There are fewer and fewer places on our planet that are free from human intrusion. Popular national parks are packed with tourists in the summer. The sound of honking horns and car alarms drowns out bird calls and howling wolves. But there are places so remote that human noise is practically nonexistent. This isn’t to say these places are silent. In fact, nature can be loud when left (relatively) undisturbed. Click through to check out some of your planet’s quietest places.
1. Samboja Lestari, Borneo
For decades, the tropical rain forests of the world’s third largest island were logged at an alarming rate. In the town of Samboja, deforestation, climate change, floods, droughts and fires ravaged this precious ecosystem — it was so bad, that the flora and fauna native to the area were on the brink of extinction. That is until, in 2001, when the Borneo Orangutan Survival Foundation began buying up land in the area and began the process of returning it to its natural state. Though the forest has not been fully restored, it is one of the best places on earth to hear the howl of the native orangutans far away from the noise of logging and farming.
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2. Selous Game Reserve, Tanzania
This 21,000 square mile game reserve, one of the largest of its kind in the world, is home to exactly zero permanent human settlements. The Tanzanian government strictly controls all human activity in the reserve, so almost all of the noise that you’ll hear comes strictly from the animals. Elephants, crocodiles, hippopotami, and zebras, just to name a few. On a trip to the area, perhaps the loudest sound you’ll hear is the roar of a lion!
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3. The Hoh Valley, Washington
Washington’s Olympic Peninsula is home to some of the most undeveloped national park land in the United States. The picturesque beauty of this virgin temperate rain forest, the largest of its kind in North America, is also considered to be the quietest place in the United States. Is it any wonder, then, that it is also one of the largest areas in the continental United States without roads?!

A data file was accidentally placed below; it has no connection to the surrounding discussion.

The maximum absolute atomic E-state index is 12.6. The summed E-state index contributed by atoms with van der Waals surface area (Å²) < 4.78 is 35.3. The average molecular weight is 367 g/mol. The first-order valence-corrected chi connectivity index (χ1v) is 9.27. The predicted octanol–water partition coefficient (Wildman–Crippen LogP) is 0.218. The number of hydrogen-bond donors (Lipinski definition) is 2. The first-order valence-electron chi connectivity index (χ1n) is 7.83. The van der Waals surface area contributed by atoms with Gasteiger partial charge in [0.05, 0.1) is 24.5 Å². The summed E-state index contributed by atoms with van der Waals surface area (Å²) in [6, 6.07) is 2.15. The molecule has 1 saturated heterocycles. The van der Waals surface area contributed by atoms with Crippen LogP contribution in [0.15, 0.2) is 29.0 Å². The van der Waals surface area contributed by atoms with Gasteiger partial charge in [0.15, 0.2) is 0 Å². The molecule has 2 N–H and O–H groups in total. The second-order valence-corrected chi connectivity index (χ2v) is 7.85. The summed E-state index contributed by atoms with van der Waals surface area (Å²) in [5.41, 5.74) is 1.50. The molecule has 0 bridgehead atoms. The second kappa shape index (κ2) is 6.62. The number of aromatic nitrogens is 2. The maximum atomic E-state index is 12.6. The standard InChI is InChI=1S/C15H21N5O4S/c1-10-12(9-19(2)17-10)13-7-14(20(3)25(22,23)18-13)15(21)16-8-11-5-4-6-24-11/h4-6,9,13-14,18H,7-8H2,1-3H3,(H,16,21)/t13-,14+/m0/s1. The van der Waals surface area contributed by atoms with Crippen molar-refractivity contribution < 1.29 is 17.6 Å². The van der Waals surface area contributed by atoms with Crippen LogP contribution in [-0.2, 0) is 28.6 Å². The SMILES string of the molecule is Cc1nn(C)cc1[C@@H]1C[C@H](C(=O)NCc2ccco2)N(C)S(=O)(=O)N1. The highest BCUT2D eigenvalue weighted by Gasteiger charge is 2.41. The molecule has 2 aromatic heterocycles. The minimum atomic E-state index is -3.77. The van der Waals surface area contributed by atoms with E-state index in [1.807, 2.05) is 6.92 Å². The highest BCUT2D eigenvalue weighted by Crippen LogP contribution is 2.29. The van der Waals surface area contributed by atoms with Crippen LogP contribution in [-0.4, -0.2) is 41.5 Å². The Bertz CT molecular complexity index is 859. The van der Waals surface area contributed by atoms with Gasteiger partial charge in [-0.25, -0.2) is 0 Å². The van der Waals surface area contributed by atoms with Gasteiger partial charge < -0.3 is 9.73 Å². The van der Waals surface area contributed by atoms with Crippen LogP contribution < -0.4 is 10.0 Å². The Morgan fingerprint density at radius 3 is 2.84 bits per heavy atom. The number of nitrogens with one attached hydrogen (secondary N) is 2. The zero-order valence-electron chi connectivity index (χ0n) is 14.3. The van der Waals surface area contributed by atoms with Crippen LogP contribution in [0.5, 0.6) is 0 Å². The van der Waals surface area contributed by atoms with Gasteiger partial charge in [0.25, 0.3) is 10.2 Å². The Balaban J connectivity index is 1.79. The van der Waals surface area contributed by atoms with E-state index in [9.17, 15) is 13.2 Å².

4. Kronostky Nature Reserve, Russia
Thousands of acres protected land and not a road in site. This nature preserve is located in remote Far Eastern Russia — closer to Alaska than it is to Moscow. Save from the 3,000 tourists allowed into the park for 5 hours at a time via a pricey helicopter ride, only scientists are allowed to explore this vast, unique landscape. It’s home to the country’s only geyser basin and Eurasia’s highest active volcano. Though you won’t hear much in the way of human activity, the park is home to incredible animals, including some of the largest brown bears on the planet.
5. The Kalahari Desert, Southern Africa
The vast expanse, over 350,000 square miles, of the Kalahari desert crosses into a whopping six different Southern African nations. But it’s home to very, very few people — in an area that’s considerably larger than the state of Texas, there are only 20,000 people. As one of the most remote places on earth, the Kalahari Desert is also one of the quietest. Better to enjoy the endemic animals like meerkats and the Kalahari lion, of course!
6. Arctic National Wildlife Refuge, Alaska
You’d be hard-pressed to find a place more remote — and more difficult to get to — than the Arctic National Wildlife Refuge in far northeastern Alaska. Nearly twice the size of Massachusetts, there are no roads within or leading to the refuge. Most visitors — all 1,500 of them each year — arrive by aircraft. Though there are a handful of tiny villages, most of the noise comes from the area’s vibrant wildlife: polar bears, caribou, and wolves, just to name a few.
7. Sinharaja Forest Reserve, Sri Lanka
Deforestation has devastated many of the world’s most incredible ecosystems — but not this one. Its remote location means that the dense forest is virgin, and home to an impressive array of endemic wildlife. Limited human activity in the area means that you’re far, far more likely to hear the chorus of tropical birds than the sounds of traffic or construction.
8. The Science Lab: the (Artificially) Quietest Place on Earth
There is silence and then there’s silence. This Minnesota-based laboratory blocks out a whopping 99.99% of all sound. It’s so quiet that you have to sit down, because the sounds you make when you’re moving are blocked out and make it difficult to balance. The longer you’re in there, though, the more you can hear your body’s internal workings: your heart beating, your stomach gurgling, maybe even the sound of your lungs. As cool as that sounds, visitors to this anechoic chamber find it deeply unsettling. In fact, the longest anyone has ever lasted in the chamber was 45 minutes. Your brain begins to hallucinate sounds afteer some time in such utter silence.
Image Credit: Wikimedia Commons